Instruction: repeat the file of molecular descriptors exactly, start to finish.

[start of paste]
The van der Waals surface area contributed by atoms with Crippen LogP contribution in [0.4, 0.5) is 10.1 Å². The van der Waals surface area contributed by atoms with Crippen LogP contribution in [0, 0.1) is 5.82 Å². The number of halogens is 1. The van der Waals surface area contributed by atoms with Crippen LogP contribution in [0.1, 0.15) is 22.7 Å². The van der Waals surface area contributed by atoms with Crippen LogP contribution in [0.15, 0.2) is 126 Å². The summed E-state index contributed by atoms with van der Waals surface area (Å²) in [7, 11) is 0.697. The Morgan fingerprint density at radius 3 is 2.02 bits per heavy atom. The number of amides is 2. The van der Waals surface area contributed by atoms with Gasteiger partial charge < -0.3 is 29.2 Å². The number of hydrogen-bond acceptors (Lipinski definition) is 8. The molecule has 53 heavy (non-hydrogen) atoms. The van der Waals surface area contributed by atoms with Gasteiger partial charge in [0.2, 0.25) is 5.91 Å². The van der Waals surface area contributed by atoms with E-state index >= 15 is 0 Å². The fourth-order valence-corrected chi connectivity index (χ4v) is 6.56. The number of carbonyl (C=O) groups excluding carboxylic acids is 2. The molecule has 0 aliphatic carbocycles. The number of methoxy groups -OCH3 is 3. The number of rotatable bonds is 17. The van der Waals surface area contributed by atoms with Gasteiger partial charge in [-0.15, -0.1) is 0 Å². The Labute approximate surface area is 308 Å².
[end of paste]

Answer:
The van der Waals surface area contributed by atoms with Crippen LogP contribution in [0.4, 0.5) is 10.1 Å². The van der Waals surface area contributed by atoms with Crippen LogP contribution in [0, 0.1) is 5.82 Å². The number of halogens is 1. The van der Waals surface area contributed by atoms with Crippen LogP contribution in [0.1, 0.15) is 22.7 Å². The van der Waals surface area contributed by atoms with Crippen LogP contribution in [0.15, 0.2) is 126 Å². The summed E-state index contributed by atoms with van der Waals surface area (Å²) in [7, 11) is 0.697. The Morgan fingerprint density at radius 3 is 2.02 bits per heavy atom. The number of amides is 2. The van der Waals surface area contributed by atoms with Gasteiger partial charge < -0.3 is 29.2 Å². The number of hydrogen-bond acceptors (Lipinski definition) is 8. The molecule has 53 heavy (non-hydrogen) atoms. The van der Waals surface area contributed by atoms with Gasteiger partial charge in [0.2, 0.25) is 5.91 Å². The van der Waals surface area contributed by atoms with E-state index >= 15 is 0 Å². The fourth-order valence-corrected chi connectivity index (χ4v) is 6.56. The number of carbonyl (C=O) groups excluding carboxylic acids is 2. The molecule has 0 aliphatic carbocycles. The number of methoxy groups -OCH3 is 3. The number of rotatable bonds is 17. The van der Waals surface area contributed by atoms with Gasteiger partial charge in [-0.15, -0.1) is 0 Å². The Labute approximate surface area is 308 Å².